Researchers Announce Nuclear Fusion Breakthrough

Researchers Announce Nuclear Fusion Breakthrough
Researchers Announce Nuclear Fusion Breakthrough

An international team of scientists is working on the biggest project in nuclear fusion in France to build the largest magnetic fusion machine—a tokamak—and test the commercial-scale viability of this clean energy source.

The project, known as ITER, is based on the simple premise that the larger the vessel in which fusion reactions occur, the more of them occur, generating more energy, Oil Price reported.

The ITER tokamak will be 10 times larger than the largest existing such device, capable, as per plans, of producing 500 MW of fusion power. To compare the record so far, set by European tokamak JET (the largest existing one), is 16 MW from an input of 24 MW.

The ITER team aims to produce these 500 MW from an input of just 50 MW. Recently, a team of researchers from the Massachusetts Institute of Technology published a paper that suggests this achievement is realistic.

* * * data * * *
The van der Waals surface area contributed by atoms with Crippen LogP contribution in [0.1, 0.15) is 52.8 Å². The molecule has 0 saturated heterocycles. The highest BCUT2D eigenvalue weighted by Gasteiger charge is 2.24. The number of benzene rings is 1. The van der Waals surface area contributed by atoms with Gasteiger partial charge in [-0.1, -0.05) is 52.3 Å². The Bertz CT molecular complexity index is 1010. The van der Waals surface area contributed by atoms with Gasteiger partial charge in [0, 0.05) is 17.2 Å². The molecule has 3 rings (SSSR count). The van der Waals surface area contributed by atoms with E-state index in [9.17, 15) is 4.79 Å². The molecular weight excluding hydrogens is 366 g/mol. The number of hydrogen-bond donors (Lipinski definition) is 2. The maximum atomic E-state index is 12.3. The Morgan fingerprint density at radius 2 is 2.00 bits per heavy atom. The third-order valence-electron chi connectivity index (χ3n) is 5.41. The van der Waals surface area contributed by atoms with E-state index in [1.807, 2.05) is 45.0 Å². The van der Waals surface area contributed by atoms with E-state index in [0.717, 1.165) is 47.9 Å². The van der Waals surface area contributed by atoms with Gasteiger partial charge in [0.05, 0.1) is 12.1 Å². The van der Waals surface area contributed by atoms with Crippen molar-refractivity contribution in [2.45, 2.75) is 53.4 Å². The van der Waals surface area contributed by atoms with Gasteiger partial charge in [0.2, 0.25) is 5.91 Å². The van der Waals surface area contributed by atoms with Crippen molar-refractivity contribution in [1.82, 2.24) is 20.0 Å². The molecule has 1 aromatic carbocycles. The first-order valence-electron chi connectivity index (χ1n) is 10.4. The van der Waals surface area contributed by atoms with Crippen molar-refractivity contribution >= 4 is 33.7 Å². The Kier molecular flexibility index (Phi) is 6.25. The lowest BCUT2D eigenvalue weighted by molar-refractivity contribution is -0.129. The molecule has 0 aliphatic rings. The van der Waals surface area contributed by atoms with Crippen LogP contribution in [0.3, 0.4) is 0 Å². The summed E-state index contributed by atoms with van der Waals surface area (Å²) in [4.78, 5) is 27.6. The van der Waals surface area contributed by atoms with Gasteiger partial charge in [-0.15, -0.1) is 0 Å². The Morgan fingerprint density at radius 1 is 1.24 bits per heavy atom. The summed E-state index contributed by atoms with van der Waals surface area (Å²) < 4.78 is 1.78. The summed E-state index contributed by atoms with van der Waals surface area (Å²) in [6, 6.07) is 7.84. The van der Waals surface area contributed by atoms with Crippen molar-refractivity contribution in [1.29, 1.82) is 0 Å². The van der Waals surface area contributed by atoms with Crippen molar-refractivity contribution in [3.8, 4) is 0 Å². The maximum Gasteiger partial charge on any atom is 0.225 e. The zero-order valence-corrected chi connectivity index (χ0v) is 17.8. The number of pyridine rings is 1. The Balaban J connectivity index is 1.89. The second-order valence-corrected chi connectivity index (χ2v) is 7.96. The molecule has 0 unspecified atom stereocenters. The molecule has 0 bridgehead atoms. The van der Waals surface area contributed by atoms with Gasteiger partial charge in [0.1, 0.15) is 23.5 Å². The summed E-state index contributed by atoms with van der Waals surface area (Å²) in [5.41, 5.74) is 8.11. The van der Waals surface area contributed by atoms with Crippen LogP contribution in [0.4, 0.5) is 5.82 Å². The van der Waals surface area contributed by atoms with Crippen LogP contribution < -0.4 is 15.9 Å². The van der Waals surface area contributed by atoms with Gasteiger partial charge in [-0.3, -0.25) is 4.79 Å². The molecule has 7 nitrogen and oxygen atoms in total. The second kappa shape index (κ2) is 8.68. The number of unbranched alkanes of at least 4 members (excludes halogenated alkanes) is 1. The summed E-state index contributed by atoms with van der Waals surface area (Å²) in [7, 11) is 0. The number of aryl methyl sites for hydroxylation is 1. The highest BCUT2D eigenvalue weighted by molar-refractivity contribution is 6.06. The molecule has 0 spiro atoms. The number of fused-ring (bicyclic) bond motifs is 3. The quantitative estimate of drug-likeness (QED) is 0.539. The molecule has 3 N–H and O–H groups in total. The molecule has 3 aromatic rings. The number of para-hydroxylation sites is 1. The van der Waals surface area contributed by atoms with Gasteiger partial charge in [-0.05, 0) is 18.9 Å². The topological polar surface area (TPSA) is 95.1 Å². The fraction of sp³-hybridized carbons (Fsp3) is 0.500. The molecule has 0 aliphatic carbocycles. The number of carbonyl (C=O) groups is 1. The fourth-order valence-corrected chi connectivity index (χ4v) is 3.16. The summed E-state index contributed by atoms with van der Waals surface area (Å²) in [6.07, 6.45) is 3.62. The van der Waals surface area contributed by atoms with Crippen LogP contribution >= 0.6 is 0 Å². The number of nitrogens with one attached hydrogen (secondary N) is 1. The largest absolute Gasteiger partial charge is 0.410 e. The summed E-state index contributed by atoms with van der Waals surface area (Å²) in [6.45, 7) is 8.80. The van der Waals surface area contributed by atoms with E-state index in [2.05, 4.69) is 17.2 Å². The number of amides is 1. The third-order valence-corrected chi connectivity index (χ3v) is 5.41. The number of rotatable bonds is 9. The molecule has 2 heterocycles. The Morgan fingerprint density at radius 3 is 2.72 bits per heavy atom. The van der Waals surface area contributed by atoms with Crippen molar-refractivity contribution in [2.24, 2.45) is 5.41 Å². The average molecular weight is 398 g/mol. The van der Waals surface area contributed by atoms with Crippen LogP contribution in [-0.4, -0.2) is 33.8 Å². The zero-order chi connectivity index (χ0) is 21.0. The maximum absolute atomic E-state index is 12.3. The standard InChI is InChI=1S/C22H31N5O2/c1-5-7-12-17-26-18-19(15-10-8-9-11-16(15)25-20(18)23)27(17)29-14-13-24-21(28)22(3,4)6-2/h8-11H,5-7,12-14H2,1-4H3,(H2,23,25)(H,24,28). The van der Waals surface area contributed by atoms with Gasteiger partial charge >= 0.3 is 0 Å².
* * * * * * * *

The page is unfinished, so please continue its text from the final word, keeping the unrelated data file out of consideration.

The MIT team tweaked the “recipe” for nuclear fusion in such a way that the output of power was tenfold greater than with the original composition, which consists of 95% deuterium ions and 5% hydrogen ions, forming plasma heated to incredibly high temperatures in the tokamak from the movement of the ions.

Tokamak produces magnetic fields that keep the superhot plasma inside and keep it moving—and hot—but controlling it forever-longer periods of time and making it move faster to produce more energy has been a challenge. Now, MIT scientists may have found the secret ingredient in an isotope of helium, helium-3.

The team, from the Plasma Science and Fusion Center of MIT, added trace amounts—1%—of helium-3 to the traditional combination and tested the new combination at the Alcator C-Mod tokamak. Results showed that the hydrogen-deuterium-helium plasma got wrigglier and hotter, producing 10 times more energy than before.

The test results were so exciting that another team, the one working with the JET in the UK, decided to replicate them.

The replication confirmed the results, raising hopes that a fully functional nuclear fusion reactor may indeed be on the horizon. This horizon is still far, or near, depending on your perspective.

According to the head of the Alcator C-Mod project, Earl Marmar, we could see fusion reactors in the 2030s.

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